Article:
An odd rumble and an orange glow against a night sky apparently signaled a missile test flop that sparked a fire at Vandenberg Space Force Base late Wednesday.
Despite a news release saying the Minotaur II+ test would take place Thursday morning from the northern section of the base, the launch occurred the night before, at 11:01 p.m.
More than an hour after liftoff, Vandenberg officials confirmed the booster had exploded approximately 11 seconds after launching from Test Pad 01.
There were no injuries in the explosion and the debris was contained to the immediate vicinity of the launch pad, Vandenberg officials said in a statement released early Thursday.
“We always have emergency response teams on standby prior to every launch,” said Space Force Col. Kris Barcomb, vice commander of Space Launch Delta 30 and the launch decision authority for the Minotaur launch.
“Safety is our priority at all times.”
An investigative review board has been established to determine the cause of the explosion, Vandenberg officials said.
Area residents took to social media to air their concerns after the apparent anomaly upon liftoff led to a glow and reports of a fire.
Emergency dispatchers for the California Highway Patrol and other agencies received several reports about a heavy smell of smoke from residents in the Lompoc and Santa Maria valleys, but crews in the field said they suspected it was from Vandenberg.
The post-launch news release did not mention any fire, but Vandenberg officials sent a second release two hours after the launch confirming that the Vandenberg Fire Department had responded to a blaze linked to the launch.
“The fire is producing smoke but not immediate danger to the rest of base,” the statement said.
Off-base fire agencies were dispatched to the base fire at approximately 1:30 a.m.
Officials did not provide a size estimate for the Minotaur Fire as of 8 a.m. Thursday.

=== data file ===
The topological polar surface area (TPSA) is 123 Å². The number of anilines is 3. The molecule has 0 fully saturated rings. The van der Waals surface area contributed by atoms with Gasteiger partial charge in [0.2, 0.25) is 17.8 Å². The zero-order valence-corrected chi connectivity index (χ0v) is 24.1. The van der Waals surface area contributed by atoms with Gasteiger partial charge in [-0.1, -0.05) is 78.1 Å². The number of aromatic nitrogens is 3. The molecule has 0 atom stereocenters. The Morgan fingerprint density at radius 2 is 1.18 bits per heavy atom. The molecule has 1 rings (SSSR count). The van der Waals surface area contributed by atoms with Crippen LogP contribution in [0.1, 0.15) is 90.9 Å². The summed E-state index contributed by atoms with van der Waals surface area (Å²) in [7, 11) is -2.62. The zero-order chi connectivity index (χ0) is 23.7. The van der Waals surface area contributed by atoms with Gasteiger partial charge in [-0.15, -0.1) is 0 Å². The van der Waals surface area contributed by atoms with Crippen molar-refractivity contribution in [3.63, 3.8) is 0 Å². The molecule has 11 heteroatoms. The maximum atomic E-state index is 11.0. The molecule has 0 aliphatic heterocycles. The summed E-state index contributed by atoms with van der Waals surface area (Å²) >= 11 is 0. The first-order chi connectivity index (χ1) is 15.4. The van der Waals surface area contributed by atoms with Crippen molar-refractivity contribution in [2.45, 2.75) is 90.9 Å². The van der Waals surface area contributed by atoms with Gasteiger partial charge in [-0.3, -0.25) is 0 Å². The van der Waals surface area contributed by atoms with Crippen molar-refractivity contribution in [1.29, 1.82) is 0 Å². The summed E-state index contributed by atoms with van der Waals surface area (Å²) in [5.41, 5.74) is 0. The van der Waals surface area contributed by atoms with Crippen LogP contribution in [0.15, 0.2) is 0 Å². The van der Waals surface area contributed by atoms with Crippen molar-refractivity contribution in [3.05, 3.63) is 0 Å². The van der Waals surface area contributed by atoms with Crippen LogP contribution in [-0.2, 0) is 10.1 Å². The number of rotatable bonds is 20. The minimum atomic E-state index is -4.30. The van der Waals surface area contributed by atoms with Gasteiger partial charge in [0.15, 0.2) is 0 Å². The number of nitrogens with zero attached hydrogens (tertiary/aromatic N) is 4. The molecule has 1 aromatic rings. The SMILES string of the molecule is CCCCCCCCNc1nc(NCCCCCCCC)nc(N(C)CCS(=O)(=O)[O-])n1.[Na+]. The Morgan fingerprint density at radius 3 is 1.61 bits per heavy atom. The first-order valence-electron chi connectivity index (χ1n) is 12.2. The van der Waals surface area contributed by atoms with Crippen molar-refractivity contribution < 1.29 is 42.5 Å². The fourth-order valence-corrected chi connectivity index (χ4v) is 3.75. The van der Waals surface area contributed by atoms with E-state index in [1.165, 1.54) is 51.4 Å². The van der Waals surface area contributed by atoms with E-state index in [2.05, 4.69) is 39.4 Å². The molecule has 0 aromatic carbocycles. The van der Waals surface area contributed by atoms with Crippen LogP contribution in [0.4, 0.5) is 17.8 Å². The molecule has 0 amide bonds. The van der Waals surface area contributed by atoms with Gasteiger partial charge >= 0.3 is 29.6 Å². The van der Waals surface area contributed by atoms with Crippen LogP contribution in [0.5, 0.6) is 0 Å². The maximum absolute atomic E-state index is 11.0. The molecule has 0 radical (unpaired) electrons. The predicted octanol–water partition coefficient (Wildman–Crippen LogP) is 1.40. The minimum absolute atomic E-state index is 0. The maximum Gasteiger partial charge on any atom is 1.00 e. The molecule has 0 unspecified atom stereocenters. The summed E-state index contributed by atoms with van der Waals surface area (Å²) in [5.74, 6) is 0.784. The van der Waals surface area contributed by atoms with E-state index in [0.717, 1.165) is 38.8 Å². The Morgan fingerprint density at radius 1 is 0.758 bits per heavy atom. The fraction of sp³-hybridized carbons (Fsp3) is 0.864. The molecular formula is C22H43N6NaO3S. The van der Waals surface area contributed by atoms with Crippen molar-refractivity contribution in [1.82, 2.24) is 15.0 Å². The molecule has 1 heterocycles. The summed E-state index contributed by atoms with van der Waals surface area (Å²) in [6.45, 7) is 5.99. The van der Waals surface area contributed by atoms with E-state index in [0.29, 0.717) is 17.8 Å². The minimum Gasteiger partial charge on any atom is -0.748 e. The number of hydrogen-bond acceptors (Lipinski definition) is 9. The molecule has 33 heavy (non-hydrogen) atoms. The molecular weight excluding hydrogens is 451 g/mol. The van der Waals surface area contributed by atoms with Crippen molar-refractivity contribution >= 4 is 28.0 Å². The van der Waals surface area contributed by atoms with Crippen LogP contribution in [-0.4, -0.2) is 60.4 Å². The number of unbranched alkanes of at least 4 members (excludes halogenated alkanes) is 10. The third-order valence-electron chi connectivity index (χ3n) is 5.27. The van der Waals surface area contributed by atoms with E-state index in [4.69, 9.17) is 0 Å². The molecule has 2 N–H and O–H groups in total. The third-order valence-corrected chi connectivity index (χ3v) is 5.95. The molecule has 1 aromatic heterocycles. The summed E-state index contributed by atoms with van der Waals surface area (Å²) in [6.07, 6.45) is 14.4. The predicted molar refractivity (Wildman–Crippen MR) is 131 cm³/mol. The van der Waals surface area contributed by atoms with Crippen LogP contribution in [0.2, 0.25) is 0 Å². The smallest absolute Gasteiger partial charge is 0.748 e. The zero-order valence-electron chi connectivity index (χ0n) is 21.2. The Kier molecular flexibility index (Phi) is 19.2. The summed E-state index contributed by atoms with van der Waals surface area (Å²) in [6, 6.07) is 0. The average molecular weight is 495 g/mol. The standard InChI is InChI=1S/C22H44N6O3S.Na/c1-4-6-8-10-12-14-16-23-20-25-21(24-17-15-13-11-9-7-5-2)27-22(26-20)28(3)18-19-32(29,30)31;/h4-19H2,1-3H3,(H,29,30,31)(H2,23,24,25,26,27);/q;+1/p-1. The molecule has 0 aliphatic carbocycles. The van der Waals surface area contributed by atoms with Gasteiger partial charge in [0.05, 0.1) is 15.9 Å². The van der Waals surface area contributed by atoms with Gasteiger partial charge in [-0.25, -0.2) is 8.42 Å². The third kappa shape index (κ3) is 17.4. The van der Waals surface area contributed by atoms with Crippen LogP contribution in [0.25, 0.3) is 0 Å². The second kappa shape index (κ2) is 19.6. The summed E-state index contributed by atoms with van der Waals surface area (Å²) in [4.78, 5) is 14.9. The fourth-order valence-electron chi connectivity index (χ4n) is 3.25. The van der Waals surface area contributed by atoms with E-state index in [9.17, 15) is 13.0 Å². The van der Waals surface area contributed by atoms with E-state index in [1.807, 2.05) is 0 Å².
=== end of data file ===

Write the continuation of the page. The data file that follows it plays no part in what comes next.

Reached by phone, Vandenberg Public Affairs Office Chief Robin Ghormley told Noozhawk she could not explain why the launch occurred Wednesday night when an announcement her office sent out eight hours earlier said it would occur Thursday morning.
The tardy statement sent Wednesday afternoon also lacked any mention of the planned window.
However, the headline announced “planned for Thursday” and the first paragraph says “is scheduled for the morning of July 7 from north Vandenberg.”
It’s not clear if military officials failed to account for the one-hour time difference between California and the home of the Air Force Nuclear Weapons Center at Kirtland Air Force Base in New Mexico.
The test involved the program for the Mark21A Reentry Vehicle, or Mk21A, which rode aboard the Minotaur+ booster.
“The test launch will demonstrate preliminary design concepts and relevant payload technologies in operationally realistic environments,” according to the Air Force Nuclear Weapons Center.
As part of the that effort, the military and defense contractors have been working to modify the existing Mk21 re-entry vehicle, typically a cone-shaped device that sits inside a missile’s nosecone. Re-entry vehicles would carry a warhead for the final leg of a trip toward the target.
The program seeks to tweak the older Mk21 re-entry vehicle with the capability to deliver the W87-1 warhead for Sentinel.
That Sentinel weapon system would replace the fleet of aging Minuteman III ICBMssitting on alert around Malmstrom Air Force Base near Great Falls, Montana; Minot Air Force Base outside Minot, North Dakota; and F.E. Warren Air Force Base in Cheyenne, Wyoming.
Wednesday’s launch occurred from Vandenberg’s most northern coastline. The launch pad is just over a hill separating the base from Casmalia, where a 1990s missile test failure led to a fire that threatened the tiny community of under 150 residents.